The chain and sprockets are one of the most important parts of a motorcycle. They essentially put power to ground and allow the motorcycle to move. I’m not going into any crazy engineering on how the system works but it is fairly simple and very reliable. However, this system has to be maintained like everything else on a motorcycle and they can wear out over time. While living in Colorado and Minnesota fine dust was often the biggest enemy to chain and sprockets and for the most part you could get away with using a thicker chain lube. I preferred Motul’s C5 chain paste, it went on fairly easy and the attached applicator brush kept everything nice and clean and you didn’t have to worry about excess lube getting all over your bike. The C5 chain paste had very good longevity and it didn’t really seem to collect to much dirt or grime. It was my go to lube for my Yamaha XT225 as well as my Kawasaki KLR 650 since they had older style chains. For riding in Colorado and Minnesota it was great but once I moved to South Carolina I noticed that its thick nature attracted a ton of sand and we all know how abrasive and rough sand can be on metal parts.
It wasn’t until I picked up the Triumph that I really started to get serious on what to use for chain lube. The Triumph Tiger uses modern X ring or O ring chains that are preloaded with grease in the rollers and don’t need a thick lube. I asked several local riders and it seemed like it was a mix of using a light coating of gear oil or a thicker tacky compound. Personally, I felt kind of lost so I turned to the one person that could point me in the right direction, Ari Henning. Some of you may know of Ari through his work at writing for Motorcyclist magazine or from his video series where he’s often paired with Zach Courts and they discuss several different motorcycle related topics. During the pandemic Ari has had a weekly stream on Instagram and YouTube through Revzilla’s Common Thread where he’s discussed numerous maintenance topics. With a background like his I figured he might offer some great advice. I sent Ari a message on Instagram outlining my issue and he came back with the recommendation of using Motul C3 off road chain lube. Ari mentioned that the C3 lube is thinner and intended to fling a bit so it doesn’t attract sand or grime on the chain and that it would be perfect for an dual sport or adventure bike.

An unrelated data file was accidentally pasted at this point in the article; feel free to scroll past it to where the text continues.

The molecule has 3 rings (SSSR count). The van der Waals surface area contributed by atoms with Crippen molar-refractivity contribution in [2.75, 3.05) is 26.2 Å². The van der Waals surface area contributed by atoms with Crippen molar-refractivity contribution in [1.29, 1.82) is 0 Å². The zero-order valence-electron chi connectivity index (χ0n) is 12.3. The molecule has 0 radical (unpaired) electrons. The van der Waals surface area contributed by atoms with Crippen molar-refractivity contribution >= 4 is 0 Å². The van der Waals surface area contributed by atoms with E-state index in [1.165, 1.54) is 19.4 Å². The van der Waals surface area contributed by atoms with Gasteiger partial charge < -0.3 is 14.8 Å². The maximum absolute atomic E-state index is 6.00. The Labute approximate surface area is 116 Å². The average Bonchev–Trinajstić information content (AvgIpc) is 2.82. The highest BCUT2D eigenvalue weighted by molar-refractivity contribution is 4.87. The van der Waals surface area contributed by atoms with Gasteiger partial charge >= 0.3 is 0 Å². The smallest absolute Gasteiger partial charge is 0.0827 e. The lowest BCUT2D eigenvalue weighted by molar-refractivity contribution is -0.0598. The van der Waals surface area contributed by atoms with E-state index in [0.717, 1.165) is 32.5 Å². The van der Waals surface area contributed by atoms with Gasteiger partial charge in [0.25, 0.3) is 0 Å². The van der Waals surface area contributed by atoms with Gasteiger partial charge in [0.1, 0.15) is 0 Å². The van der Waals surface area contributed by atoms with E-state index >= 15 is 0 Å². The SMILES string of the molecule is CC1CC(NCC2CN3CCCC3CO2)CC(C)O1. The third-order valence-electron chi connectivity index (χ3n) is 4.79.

I figured after being pushed through some muddy trails and sandy roads that last few days that Spitfire needed a bath. After scrubbing the bike down for quite a bit I used Motul C1 chain cleaner and a motorcycle chain cleaning brush to get all of the dirt and grime off my chain and sprockets. Using those two products stripped my chain of any old lube as well as any remaining grime.
Now since my Tiger doesn’t have a center stand I placed my Zeny motorcycle jack under the bike and lifted the bike up until the rear tire was off the ground. Once that was done I applied a light coat of the Motul C3 to the chain and sprockets as I rotated the rear wheel and that was it.